Many forestry industries around the world show similar stages.

Native forest harvesting in Australia is a highly capital-intensive industry. It uses heavy machinery that costs a lot to purchase, leading to high interest repayments. Such efficient harvesting may not only employ relatively few people, but also outstrip the amount of timber that can be sustainably harvested (like stage four in fisheries collapse).

Significant amounts of timber and pulpwood need to be processed continuously to pay the interest and other bills for equipment (stage seven).

Moreover, logging may continue even though it is highly uneconomic to do so (stage eight) and other industries that are damaged by logging (such as the water and tourism industries) are significantly more economically lucrative.

Why do industries overharvest?

Fisheries and forestry often allocate greater harvest limits than the ecosystem can produce without declining.

One key reason this happens is that fish or timber allocations often don’t account for losses from natural events.

For example, the mountain ash forests of Victoria rely on severe wildfires to regenerate. They are also extensively logged for paper and timber production.

Yet the organisation responsible for scheduling of logging in these forests (VicForests) does not account for losses due to fire when calculating how much timber can be harvested. Major fires in 2009 badly damaged more than 52,000 hectares of this forest. But environmental accounting analyses indicate there has been relatively little change in sustained yield allocation since these fires.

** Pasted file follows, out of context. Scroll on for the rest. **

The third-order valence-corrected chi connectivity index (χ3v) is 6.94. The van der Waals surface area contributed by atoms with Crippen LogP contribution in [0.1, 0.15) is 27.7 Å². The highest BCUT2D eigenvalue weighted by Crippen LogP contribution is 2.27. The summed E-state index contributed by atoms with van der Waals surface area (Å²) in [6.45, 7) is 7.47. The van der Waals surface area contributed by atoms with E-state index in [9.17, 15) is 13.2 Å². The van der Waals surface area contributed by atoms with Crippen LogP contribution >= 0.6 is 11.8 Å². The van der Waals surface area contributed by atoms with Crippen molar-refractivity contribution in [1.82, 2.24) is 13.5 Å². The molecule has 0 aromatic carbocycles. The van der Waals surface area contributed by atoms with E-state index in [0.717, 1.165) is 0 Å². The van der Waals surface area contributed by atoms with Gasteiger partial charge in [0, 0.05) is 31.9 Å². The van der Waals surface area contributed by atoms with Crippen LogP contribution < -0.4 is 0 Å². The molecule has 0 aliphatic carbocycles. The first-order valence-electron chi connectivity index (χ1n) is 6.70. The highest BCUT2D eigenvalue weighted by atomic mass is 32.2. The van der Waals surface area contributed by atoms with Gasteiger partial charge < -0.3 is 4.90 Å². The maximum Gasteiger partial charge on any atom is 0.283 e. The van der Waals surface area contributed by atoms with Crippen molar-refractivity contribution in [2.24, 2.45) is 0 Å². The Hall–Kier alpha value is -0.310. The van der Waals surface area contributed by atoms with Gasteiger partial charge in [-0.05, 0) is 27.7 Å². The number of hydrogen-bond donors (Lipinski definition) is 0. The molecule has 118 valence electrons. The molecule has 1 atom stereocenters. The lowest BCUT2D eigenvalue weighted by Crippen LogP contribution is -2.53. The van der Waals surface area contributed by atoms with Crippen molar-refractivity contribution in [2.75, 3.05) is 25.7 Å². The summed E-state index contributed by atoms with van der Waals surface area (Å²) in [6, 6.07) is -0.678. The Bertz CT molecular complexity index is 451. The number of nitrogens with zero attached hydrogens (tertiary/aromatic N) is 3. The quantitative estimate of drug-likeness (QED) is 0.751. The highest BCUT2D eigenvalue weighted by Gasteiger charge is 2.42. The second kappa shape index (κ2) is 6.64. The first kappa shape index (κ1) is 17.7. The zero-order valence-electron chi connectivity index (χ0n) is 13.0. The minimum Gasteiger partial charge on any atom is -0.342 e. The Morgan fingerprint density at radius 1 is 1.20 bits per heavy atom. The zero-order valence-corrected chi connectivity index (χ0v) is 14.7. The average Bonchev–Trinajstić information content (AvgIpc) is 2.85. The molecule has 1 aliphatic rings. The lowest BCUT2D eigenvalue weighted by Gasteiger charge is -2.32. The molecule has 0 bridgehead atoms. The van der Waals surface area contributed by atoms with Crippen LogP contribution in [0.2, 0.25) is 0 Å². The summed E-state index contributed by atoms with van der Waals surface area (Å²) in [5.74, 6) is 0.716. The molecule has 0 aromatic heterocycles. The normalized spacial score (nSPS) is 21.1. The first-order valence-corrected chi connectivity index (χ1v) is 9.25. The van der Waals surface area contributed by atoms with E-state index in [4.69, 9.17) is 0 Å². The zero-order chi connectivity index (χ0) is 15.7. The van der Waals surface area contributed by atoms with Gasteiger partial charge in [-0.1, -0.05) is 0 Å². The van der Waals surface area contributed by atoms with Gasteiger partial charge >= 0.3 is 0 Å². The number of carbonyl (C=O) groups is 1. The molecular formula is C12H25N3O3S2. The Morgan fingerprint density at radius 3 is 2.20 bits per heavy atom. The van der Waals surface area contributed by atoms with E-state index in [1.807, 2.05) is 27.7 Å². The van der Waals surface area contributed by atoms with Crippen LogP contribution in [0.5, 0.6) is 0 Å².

Yet, modelling suggests that, over 80 years, wildfire will damage 45% of the forest estate. This amount should therefore should not be included as timber available for logging.

Another driver of the problem of resource over-commitment can be gaming, where stock availability and direct employment are deliberately overstated. This may be to secure the status and influence of a given institution with government, or for other reasons such as leverage in negotiations over access to resources.

The autobiography of Julia Gillard, the former Australian prime minister, suggests this occurred during debates over the fate of forests in Tasmania, alleging that Forestry Tasmania overstated forest available for harvest. Forestry Tasmania denied these allegations.

What can we do?

Early intervention in fisheries and forestry industries can prevent ecosystem and industry collapse. We also need to better ways to assess resources, including accounting for losses of resources due to natural disturbances.